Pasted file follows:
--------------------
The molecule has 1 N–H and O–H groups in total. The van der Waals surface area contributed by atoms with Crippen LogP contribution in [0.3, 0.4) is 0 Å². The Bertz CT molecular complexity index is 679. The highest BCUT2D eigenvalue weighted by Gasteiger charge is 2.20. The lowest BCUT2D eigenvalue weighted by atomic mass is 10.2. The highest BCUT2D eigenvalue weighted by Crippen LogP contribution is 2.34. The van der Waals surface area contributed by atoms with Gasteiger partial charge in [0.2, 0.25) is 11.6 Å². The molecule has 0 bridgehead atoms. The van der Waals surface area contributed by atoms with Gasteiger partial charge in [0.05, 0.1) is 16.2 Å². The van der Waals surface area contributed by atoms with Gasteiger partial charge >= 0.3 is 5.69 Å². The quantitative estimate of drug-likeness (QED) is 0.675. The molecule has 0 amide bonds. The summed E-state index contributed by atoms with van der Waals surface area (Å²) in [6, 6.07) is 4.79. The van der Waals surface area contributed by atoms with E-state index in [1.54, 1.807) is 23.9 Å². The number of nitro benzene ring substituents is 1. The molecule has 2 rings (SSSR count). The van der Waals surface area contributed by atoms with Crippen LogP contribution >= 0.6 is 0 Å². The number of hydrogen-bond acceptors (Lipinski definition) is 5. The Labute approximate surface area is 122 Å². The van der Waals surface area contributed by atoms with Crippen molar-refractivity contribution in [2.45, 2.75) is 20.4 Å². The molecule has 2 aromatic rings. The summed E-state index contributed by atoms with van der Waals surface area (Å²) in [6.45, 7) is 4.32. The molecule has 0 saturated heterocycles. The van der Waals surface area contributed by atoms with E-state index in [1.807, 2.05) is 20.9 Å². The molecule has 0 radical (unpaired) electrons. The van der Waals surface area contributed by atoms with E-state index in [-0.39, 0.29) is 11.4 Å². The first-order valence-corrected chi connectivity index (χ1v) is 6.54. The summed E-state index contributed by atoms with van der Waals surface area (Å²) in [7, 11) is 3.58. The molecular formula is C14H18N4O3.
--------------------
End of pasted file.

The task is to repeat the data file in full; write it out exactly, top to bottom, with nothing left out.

The molecule has 1 N–H and O–H groups in total. The van der Waals surface area contributed by atoms with Crippen LogP contribution in [0.3, 0.4) is 0 Å². The Bertz CT molecular complexity index is 679. The highest BCUT2D eigenvalue weighted by Gasteiger charge is 2.20. The lowest BCUT2D eigenvalue weighted by atomic mass is 10.2. The highest BCUT2D eigenvalue weighted by Crippen LogP contribution is 2.34. The van der Waals surface area contributed by atoms with Gasteiger partial charge in [0.2, 0.25) is 11.6 Å². The molecule has 0 bridgehead atoms. The van der Waals surface area contributed by atoms with Gasteiger partial charge in [0.05, 0.1) is 16.2 Å². The van der Waals surface area contributed by atoms with Gasteiger partial charge >= 0.3 is 5.69 Å². The quantitative estimate of drug-likeness (QED) is 0.675. The molecule has 0 amide bonds. The summed E-state index contributed by atoms with van der Waals surface area (Å²) in [6, 6.07) is 4.79. The van der Waals surface area contributed by atoms with E-state index in [1.54, 1.807) is 23.9 Å². The number of nitro benzene ring substituents is 1. The molecule has 2 rings (SSSR count). The van der Waals surface area contributed by atoms with Crippen LogP contribution >= 0.6 is 0 Å². The number of hydrogen-bond acceptors (Lipinski definition) is 5. The Labute approximate surface area is 122 Å². The van der Waals surface area contributed by atoms with Crippen molar-refractivity contribution in [2.45, 2.75) is 20.4 Å². The molecule has 2 aromatic rings. The summed E-state index contributed by atoms with van der Waals surface area (Å²) in [6.45, 7) is 4.32. The molecule has 0 saturated heterocycles. The van der Waals surface area contributed by atoms with E-state index in [1.807, 2.05) is 20.9 Å². The molecule has 0 radical (unpaired) electrons. The van der Waals surface area contributed by atoms with E-state index in [-0.39, 0.29) is 11.4 Å². The first-order valence-corrected chi connectivity index (χ1v) is 6.54. The summed E-state index contributed by atoms with van der Waals surface area (Å²) in [7, 11) is 3.58. The molecular formula is C14H18N4O3.